Update: Re:Vision in the News – Our thoughts on Mexxy

Mancunion Matters, 2nd May, 2012.

“Manchester drug experts and activists are warning people against the result of the government’s temporary ban of the legal high methoxetamine, or MXE.

The government invoked new banning powers and for the first time used a temporary class drug order (TCDO) to forbid the supply of the legal high.Methoxetamine, with street name mexxy, MXE, ROFLCOPTER, was banned at the end of March for up to 12 months after a recommendation from the Advisory Council on the Misuse of Drugs (ACMD), which assessed the drug in less than 20 working days.

Michael Linnell from Manchester-based drug and alcohol charity Lifeline expressed doubts about the new powers deployed to prohibit methoxetamine, a ketamine analogue.“It is almost the worst system in the world that you could possibly have”, he said.

Anyone caught making, supplying or importing the drug will face up to 14 years in prison and unlimited fine.During the period of 12 months, the ACMD will look into the risks associated with the drug and decide whether to permanently prohibit it.

“I think it highly unlikely that they are going to turn around after a year saying we can have that one, it can stay legal,” said Mr Linnell.

Mr Linnell says that 15 different types of new substances that are currently making it into the country are raising concerns about the risks associated with their use.“What will now happen is the ACMD will look at it for a year. In the meantime, it will be replaced by something far more dangerous.“You squeeze the bubble somewhere and it pops up somewhere else you don’t you,” he said.

Sarah McCulloch, chair of Re:Vision Drug Policy Network, said: “While the government announcing an intention to conduct proper research into the effects and potential harms of a drug is much more preferable to a reliance to knee-jerk reactions and hyperbole, no-one had really heard of mexxy before the government banned it.“

By banning mexxy, it suddenly has allured to people wanting to know why it was banned, and more people will now probably use it than would have done if the government had left it to the more obscure corners of the internet.”

The process started after mexxy was wrongly linked to the death of four people. The ACMD later said that there were no confirmed deaths related to methoxetamine in the UK.However, a referral letter from the Minister for Crime Prevention and Anti-Social Behaviour and a recommendation from the ACMD to Home Secretary Theresa May followed. This resulted in the temporary ban.

The Crime Prevention Minister Lord Henley said: “Making this drug illegal sends a clear message to users and those making and supplying it that we are stepping up our fight against substances which are dangerous and ruin lives of victims and their families.”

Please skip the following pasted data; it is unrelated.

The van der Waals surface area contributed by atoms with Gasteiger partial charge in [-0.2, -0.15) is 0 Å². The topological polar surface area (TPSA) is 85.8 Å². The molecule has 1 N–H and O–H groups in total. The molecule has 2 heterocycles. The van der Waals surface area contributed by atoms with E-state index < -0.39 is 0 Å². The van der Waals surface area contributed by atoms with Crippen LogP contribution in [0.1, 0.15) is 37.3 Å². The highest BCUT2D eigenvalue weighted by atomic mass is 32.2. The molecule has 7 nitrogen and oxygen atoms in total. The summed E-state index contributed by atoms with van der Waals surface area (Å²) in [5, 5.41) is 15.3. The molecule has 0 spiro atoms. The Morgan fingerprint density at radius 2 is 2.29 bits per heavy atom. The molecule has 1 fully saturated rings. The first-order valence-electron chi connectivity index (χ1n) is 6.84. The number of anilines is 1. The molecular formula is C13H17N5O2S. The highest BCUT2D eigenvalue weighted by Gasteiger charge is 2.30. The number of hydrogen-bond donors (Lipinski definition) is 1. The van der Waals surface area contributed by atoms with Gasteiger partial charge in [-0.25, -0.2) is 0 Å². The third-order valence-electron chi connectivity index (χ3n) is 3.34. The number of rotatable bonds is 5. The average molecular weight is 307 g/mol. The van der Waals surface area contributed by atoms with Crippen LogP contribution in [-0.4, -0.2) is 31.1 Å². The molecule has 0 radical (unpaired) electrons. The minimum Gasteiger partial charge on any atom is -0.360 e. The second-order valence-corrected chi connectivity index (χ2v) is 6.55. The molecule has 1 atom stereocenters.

Prior to the ban, you could buy little methoxetamine pills from head shops or online from over 200 UK-based websites.“The head shops are no longer selling methoxetamine. If you as a person had a lot of methoxatamine for your personal use, you can quite happily go on and use it. It is the supply that this temporary class order is supposed to stop”, said Mr Linnell.

He said that MXE rose in popularity due to shortage of ketamine, the third most popular illegal drug in the country.“They changed the legislation in India and most of our supplies were coming from India where it was still legal.“

Methoxetamine became popular among already existing ketamine users because of shortage. Methoxetamine is similar and most people say it is longer acting and more intense than ketamine.”

In the UK, ketamine was legal until 2006 when in the included in the Misuse of Drugs Act as class C drug.

“Interestingly, since 2006 the use has doubled. Banning actually increased the use,” Mr Linnell said.“They are already ketamine analogues on the market that seem to be replacing it. The real danger is the development of an illicit market. There are so many different analogues that are potentially far more dangerous.”

According to the November 2011 Global Drug Survey, 4.2% of the 7,700 respondents in the UK reported using methoxetamine in the last year.About 2.4% reported using methoxetamine in the last month.

Ms McCulloch said: “Prohibiting production and supply likely means the purity of the drug will plummet, as did the purity of mephedrone after it was banned, endangering the safety of users.“While a temporary ban, which refrains from punishing users, is better than immediate criminalisation, what we”re still seeing is the effort to criminalise substances as they become popular is driving people to use far less well-known and researched ‘designer drugs’, for which no-one knows the risks. Only proper control and regulation is going to protect the public and the individual.”

In light of new government powers to temporary ban legal highs and experts’ concerns about users’ safety, MM sought the opinion of the user.

Two MXE users agreed to talk to MM. The interviews will follow later this week.”

Original Link

Submission to the Home Affairs Committee Drug Inquiry

As many of you know, the Home Affairs Parliamentary Select Committee is currently holding an inquiry in the state of UK drug laws. As part of the Written Evidence stage, the Re:Vision Drug Policy Network submitted a memorandum that we are now allowed to release for everyone else to view as well.